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THOUGHTS

Virus

Heavy Prog


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Virus Thoughts album cover
2.84 | 23 ratings | 2 reviews | 23% 5 stars

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Studio Album, released in 1971

Songs / Tracks Listing

1. King Heroin (5:37)
2. Manking, Where Do You Go? (4:59)
3. Theme (0:23)
4. Old Time Movie (4:14)
5. Butterflies (4:25)
6. Take Your Thoughts (6:09)
7. Sittin' And Smoking' (2:55)
8. Going On (4:32)
9. Deeds Of The Past (2:13)
10. My Strand-Eyed Girl (4:13)

Total Time: 39:40

Line-up / Musicians

- Jörg-Dieter Krahe / keyboards
- Bernd Rosner / guitars
- Werner Vogt / vocals, bass, guitar
- Jürgen Schäfer / vocals, bass
- Wolfgang Rieke / drums
- Axel Nieling / percussion, drums

Releases information

1971 PUZ20 21102-9/CD
1997 Second Battle 047

Thanks to avestin for the addition
and to silly puppy for the last updates
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VIRUS Thoughts ratings distribution


2.84
(23 ratings)
Essential: a masterpiece of progressive rock music(23%)
23%
Excellent addition to any prog rock music collection(9%)
9%
Good, but non-essential (50%)
50%
Collectors/fans only (18%)
18%
Poor. Only for completionists (0%)
0%

VIRUS Thoughts reviews


Showing all collaborators reviews and last reviews preview | Show all reviews/ratings

Collaborators/Experts Reviews

Review by hdfisch
PROG REVIEWER
2 stars As mentioned already in their biography second album by German band Virus revealed quite a significant change in their sound compared to their debut. Little resemblance to psychedelic Krautrock can be found on this one here which had been recorded by an almost completely different line-up. There were even rumours saying that Heep's Ken Hensley had been involved in making this record. And actually the style presented here wouldn't be that far away from the one of that famous British band and could be described as organ-dominated heavy blues rock. Probably not to be called really that much progressive in the literal sense and by far not unique what we get offered here since there were plenty of bands during that era doing a similar kind of music. But on the other hand this one's anything than a boring affair I would say and still worth a couple of spins assumed one likes early 70's hard rock. Fans of early Purple, Heep, Sabbath or Black Widow might be interested to check it out but I doubt that this record can be considered relevant for any Prog fan. Very solid proto-Prog though and worth **1/2 really!!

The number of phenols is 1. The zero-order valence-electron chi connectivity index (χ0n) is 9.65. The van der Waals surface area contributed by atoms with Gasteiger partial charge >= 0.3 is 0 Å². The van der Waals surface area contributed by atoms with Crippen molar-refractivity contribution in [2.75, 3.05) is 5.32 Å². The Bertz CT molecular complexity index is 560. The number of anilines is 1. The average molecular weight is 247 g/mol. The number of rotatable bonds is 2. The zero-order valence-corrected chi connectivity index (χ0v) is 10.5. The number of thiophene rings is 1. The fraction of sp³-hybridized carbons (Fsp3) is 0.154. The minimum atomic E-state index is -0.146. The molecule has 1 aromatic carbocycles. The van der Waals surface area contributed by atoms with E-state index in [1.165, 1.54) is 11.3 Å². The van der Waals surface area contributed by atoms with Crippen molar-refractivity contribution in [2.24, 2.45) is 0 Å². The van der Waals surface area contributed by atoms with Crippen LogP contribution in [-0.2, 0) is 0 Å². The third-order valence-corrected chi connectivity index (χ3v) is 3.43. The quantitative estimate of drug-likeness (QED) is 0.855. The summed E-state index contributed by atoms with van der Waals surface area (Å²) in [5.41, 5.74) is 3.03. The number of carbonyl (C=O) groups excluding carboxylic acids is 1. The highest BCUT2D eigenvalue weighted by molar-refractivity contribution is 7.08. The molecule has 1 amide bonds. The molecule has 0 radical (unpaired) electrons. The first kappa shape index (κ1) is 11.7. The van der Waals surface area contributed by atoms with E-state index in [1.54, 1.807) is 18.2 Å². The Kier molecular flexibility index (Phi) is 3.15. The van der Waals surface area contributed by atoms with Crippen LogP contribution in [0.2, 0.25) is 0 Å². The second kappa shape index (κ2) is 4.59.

Review by siLLy puPPy
COLLABORATOR PSIKE, JR/F/Canterbury & Eclectic Teams
3 stars Just like a mutating infectious agent that found its way into the general population, Germany's VIRUS completely morphed into a new band all within the same year of 1971 when it released its two albums. Just a few months after the release of "Revelation" on the BASF label, VIRUS basically imploded after various clashes of personality in the band and therefore Bernd Hohman (flute, vocals), Reinhold Spiegelfeld (bass) and Werner Monka (guitar) all departed VIRUS and took much of the Pink Floyd fueled psychedelic rock of the first album with them. Replaced with Werner Vogt (vocals, bass, guitar), Jürgen Schäfer (vocals, bass) and Axel Nieling (percussion, drums), VIRUS emerged with its second album THOUGHTS sounding like a completely new band, well almost. The departing members went on to form the heavy psych band Weed.